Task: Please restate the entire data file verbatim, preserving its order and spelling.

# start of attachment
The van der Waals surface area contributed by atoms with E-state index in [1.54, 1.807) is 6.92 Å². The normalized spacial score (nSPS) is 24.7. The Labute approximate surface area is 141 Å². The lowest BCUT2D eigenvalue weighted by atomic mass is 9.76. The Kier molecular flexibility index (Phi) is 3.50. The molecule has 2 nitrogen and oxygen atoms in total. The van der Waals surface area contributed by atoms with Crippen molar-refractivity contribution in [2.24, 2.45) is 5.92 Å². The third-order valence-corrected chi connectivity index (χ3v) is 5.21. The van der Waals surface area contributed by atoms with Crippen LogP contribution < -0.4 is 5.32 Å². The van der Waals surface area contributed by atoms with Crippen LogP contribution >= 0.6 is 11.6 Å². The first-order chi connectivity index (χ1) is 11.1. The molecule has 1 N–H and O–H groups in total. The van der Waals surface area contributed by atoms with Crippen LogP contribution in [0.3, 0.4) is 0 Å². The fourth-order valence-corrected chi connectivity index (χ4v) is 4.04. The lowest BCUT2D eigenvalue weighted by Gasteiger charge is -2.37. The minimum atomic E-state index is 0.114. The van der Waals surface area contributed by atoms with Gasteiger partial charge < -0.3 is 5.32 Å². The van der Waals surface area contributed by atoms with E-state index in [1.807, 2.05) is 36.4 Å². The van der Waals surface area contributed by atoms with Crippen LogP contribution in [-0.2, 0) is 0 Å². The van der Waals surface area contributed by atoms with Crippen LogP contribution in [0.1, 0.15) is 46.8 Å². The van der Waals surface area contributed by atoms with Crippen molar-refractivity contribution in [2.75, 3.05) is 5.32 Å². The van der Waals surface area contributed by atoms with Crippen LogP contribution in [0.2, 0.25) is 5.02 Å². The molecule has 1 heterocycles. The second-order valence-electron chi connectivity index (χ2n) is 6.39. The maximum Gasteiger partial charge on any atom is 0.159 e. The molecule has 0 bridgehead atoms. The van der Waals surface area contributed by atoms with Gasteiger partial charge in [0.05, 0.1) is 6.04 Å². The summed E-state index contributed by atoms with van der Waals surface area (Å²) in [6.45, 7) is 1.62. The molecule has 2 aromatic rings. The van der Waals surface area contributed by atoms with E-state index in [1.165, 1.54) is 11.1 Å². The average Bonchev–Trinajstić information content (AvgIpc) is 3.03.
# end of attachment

The van der Waals surface area contributed by atoms with E-state index in [1.54, 1.807) is 6.92 Å². The normalized spacial score (nSPS) is 24.7. The Labute approximate surface area is 141 Å². The lowest BCUT2D eigenvalue weighted by atomic mass is 9.76. The Kier molecular flexibility index (Phi) is 3.50. The molecule has 2 nitrogen and oxygen atoms in total. The van der Waals surface area contributed by atoms with Crippen molar-refractivity contribution in [2.24, 2.45) is 5.92 Å². The third-order valence-corrected chi connectivity index (χ3v) is 5.21. The van der Waals surface area contributed by atoms with Crippen LogP contribution < -0.4 is 5.32 Å². The van der Waals surface area contributed by atoms with Crippen LogP contribution >= 0.6 is 11.6 Å². The first-order chi connectivity index (χ1) is 11.1. The molecule has 1 N–H and O–H groups in total. The van der Waals surface area contributed by atoms with Crippen LogP contribution in [0.3, 0.4) is 0 Å². The fourth-order valence-corrected chi connectivity index (χ4v) is 4.04. The lowest BCUT2D eigenvalue weighted by Gasteiger charge is -2.37. The minimum atomic E-state index is 0.114. The van der Waals surface area contributed by atoms with Gasteiger partial charge < -0.3 is 5.32 Å². The van der Waals surface area contributed by atoms with E-state index in [1.807, 2.05) is 36.4 Å². The van der Waals surface area contributed by atoms with Crippen LogP contribution in [-0.2, 0) is 0 Å². The van der Waals surface area contributed by atoms with Crippen LogP contribution in [0.1, 0.15) is 46.8 Å². The van der Waals surface area contributed by atoms with Crippen molar-refractivity contribution in [2.75, 3.05) is 5.32 Å². The van der Waals surface area contributed by atoms with Crippen LogP contribution in [0.2, 0.25) is 5.02 Å². The molecule has 1 heterocycles. The second-order valence-electron chi connectivity index (χ2n) is 6.39. The maximum Gasteiger partial charge on any atom is 0.159 e. The molecule has 0 bridgehead atoms. The van der Waals surface area contributed by atoms with Gasteiger partial charge in [0.05, 0.1) is 6.04 Å². The summed E-state index contributed by atoms with van der Waals surface area (Å²) in [6.45, 7) is 1.62. The molecule has 2 aromatic rings. The van der Waals surface area contributed by atoms with E-state index in [1.165, 1.54) is 11.1 Å². The average Bonchev–Trinajstić information content (AvgIpc) is 3.03.